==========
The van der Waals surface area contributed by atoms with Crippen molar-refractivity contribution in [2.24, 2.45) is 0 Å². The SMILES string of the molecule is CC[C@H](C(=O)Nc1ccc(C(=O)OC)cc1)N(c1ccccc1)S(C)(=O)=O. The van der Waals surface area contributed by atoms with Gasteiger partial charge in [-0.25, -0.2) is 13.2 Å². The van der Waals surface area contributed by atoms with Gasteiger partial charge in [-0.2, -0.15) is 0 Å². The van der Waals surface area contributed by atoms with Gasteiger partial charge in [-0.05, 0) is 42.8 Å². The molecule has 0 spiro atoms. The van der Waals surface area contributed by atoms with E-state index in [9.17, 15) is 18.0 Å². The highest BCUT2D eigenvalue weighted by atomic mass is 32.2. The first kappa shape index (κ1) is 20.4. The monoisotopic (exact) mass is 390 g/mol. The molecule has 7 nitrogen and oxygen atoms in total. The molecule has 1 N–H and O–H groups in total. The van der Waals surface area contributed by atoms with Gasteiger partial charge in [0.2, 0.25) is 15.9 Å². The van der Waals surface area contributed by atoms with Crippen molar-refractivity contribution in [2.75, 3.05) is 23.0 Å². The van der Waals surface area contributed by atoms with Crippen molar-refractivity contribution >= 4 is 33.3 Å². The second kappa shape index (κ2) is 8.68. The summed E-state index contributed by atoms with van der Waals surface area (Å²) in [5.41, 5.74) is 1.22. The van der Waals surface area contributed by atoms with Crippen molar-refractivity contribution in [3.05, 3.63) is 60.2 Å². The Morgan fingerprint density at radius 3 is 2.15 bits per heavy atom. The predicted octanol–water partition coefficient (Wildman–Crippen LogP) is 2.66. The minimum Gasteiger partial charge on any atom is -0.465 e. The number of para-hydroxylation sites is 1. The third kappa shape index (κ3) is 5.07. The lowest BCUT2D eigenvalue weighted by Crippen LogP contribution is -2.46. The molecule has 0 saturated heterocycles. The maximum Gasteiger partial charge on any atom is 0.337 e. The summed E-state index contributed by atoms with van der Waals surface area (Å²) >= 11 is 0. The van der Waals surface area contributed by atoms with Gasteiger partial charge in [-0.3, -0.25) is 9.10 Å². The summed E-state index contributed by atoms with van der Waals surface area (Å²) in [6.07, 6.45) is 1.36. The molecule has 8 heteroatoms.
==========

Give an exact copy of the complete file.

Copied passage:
The van der Waals surface area contributed by atoms with Crippen molar-refractivity contribution in [2.24, 2.45) is 0 Å². The SMILES string of the molecule is CC[C@H](C(=O)Nc1ccc(C(=O)OC)cc1)N(c1ccccc1)S(C)(=O)=O. The van der Waals surface area contributed by atoms with Gasteiger partial charge in [-0.25, -0.2) is 13.2 Å². The van der Waals surface area contributed by atoms with Gasteiger partial charge in [-0.2, -0.15) is 0 Å². The van der Waals surface area contributed by atoms with Gasteiger partial charge in [-0.05, 0) is 42.8 Å². The molecule has 0 spiro atoms. The van der Waals surface area contributed by atoms with E-state index in [9.17, 15) is 18.0 Å². The highest BCUT2D eigenvalue weighted by atomic mass is 32.2. The first kappa shape index (κ1) is 20.4. The monoisotopic (exact) mass is 390 g/mol. The molecule has 7 nitrogen and oxygen atoms in total. The molecule has 1 N–H and O–H groups in total. The van der Waals surface area contributed by atoms with Gasteiger partial charge in [0.2, 0.25) is 15.9 Å². The van der Waals surface area contributed by atoms with Crippen molar-refractivity contribution in [2.75, 3.05) is 23.0 Å². The van der Waals surface area contributed by atoms with Crippen molar-refractivity contribution >= 4 is 33.3 Å². The second kappa shape index (κ2) is 8.68. The summed E-state index contributed by atoms with van der Waals surface area (Å²) in [5.41, 5.74) is 1.22. The van der Waals surface area contributed by atoms with Crippen molar-refractivity contribution in [3.05, 3.63) is 60.2 Å². The Morgan fingerprint density at radius 3 is 2.15 bits per heavy atom. The predicted octanol–water partition coefficient (Wildman–Crippen LogP) is 2.66. The minimum Gasteiger partial charge on any atom is -0.465 e. The number of para-hydroxylation sites is 1. The third kappa shape index (κ3) is 5.07. The lowest BCUT2D eigenvalue weighted by Crippen LogP contribution is -2.46. The molecule has 0 saturated heterocycles. The maximum Gasteiger partial charge on any atom is 0.337 e. The summed E-state index contributed by atoms with van der Waals surface area (Å²) >= 11 is 0. The van der Waals surface area contributed by atoms with Gasteiger partial charge in [-0.3, -0.25) is 9.10 Å². The summed E-state index contributed by atoms with van der Waals surface area (Å²) in [6.07, 6.45) is 1.36. The molecule has 8 heteroatoms.